The DC Court of Appeals in Ken E. Smith v. U.S., on December 4, 2014, reversed a lower court drug conviction and denial of motion to suppress based on the tainted derivative evidence doctrine, which excludes all evidence — primary and secondary obtained and gathered in violation of the 4th Amendment.
Specifically, Smith’s car was stopped due to having an obstructed license plate and subsequently marijuana and drug paraphernalia was found on him and in the car. An arrest warrant was requested by the Officer and issued based on the affidavit submitted and approximately two weeks later Smith was located, arrested and additional drugs were recovered from him — the second time — justifying second set of charges.
At trial, Smith filed a motion to suppress all evidence seized from him arguing that the initial stop was unreasonable, illegal and thus the evidence collected subsequent to the stop, as well as the evidence seized in conjunction with the arrest warrant are both equally tainted and must be suppressed. Defendant Smith argued that the license plate cover frame, which obstructed “taxation without representations” portion of the license did not violate the DMV regulation which requires the identifying information of the license plate to be unobstructed. The trial court agreed and suppressed the first set of evidence seized however did not extend taint and exclusion to the second set of evidence obtained as was gathered through a valid arrest warrant.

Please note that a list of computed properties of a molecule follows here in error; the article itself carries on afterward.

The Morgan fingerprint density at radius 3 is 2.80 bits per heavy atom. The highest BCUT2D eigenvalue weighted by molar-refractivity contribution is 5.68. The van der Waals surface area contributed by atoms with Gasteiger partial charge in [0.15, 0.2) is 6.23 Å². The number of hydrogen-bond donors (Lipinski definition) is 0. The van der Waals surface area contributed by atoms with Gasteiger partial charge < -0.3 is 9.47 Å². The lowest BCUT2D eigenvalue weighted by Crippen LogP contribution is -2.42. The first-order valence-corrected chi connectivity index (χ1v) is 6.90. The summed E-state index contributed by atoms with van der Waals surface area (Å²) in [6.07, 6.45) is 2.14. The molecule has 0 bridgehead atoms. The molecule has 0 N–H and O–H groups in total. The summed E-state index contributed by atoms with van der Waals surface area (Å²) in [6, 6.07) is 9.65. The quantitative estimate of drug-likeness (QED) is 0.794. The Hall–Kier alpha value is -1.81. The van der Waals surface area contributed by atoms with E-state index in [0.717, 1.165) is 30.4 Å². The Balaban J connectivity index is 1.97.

The Court of Appeals disagreed and ruled accordingly:
We hold that where an officer‘s mistake of law leads to a warrant premised on tainted evidence, derivative evidence obtained pursuant to that warrant must be excluded, unless there is an independent source for the evidence or sufficient attenuation to ―purge the taint. The traffic stop at issue was premised on a ―mistake of law, namely, that a license plate frame partially covering the District of Columbia motto on a license plate violated a municipal traffic regulation when no such violation actually occurred… A mistake of law cannot provide the objective basis for reasonable suspicion or probable cause and therefore cannot support a valid warrant… Accordingly, because the record does not demonstrate that the officer would have come upon the derivative evidence at issue in the absence of the unlawful traffic stop and there was no independent source or other attenuation to purge the taint of the initial illegality, the exclusionary rule applies and the derivative evidence must be suppressed.
Essentially as the 4th amendment protects persons from unreasonable search and seizure – if the stop is illegal, even if marginally illegal — it would be also inherently unreasonable and thus the fruit of such illegal stop must be suppressed.
The purpose of exclusionary rule (excluding evidence obtained in violation of the 4th amendment rights) is to discourage and dissuade police from misconduct, and to ensure evidence is not tainted. Such rule not only applies to a primary source of evidence but also to the secondary or derivative evidence: here the evidence obtained from the execution of the arrest warrant.
However, the independent source doctrine will purge the tainted evidence. If there is “sufficiently attenuated or independent source” for obtaining the evidence, remote and removed from the initial illegal stop – then the secondary or derivative evidence would be admissible.
Here no such attenuation or independent source existed and the execution of the arrest warrant and seizure of the secondary-derivative evidence was directly linked and connected with the initial illegal stop, search and seizure and thus must be suppressed and dismissed.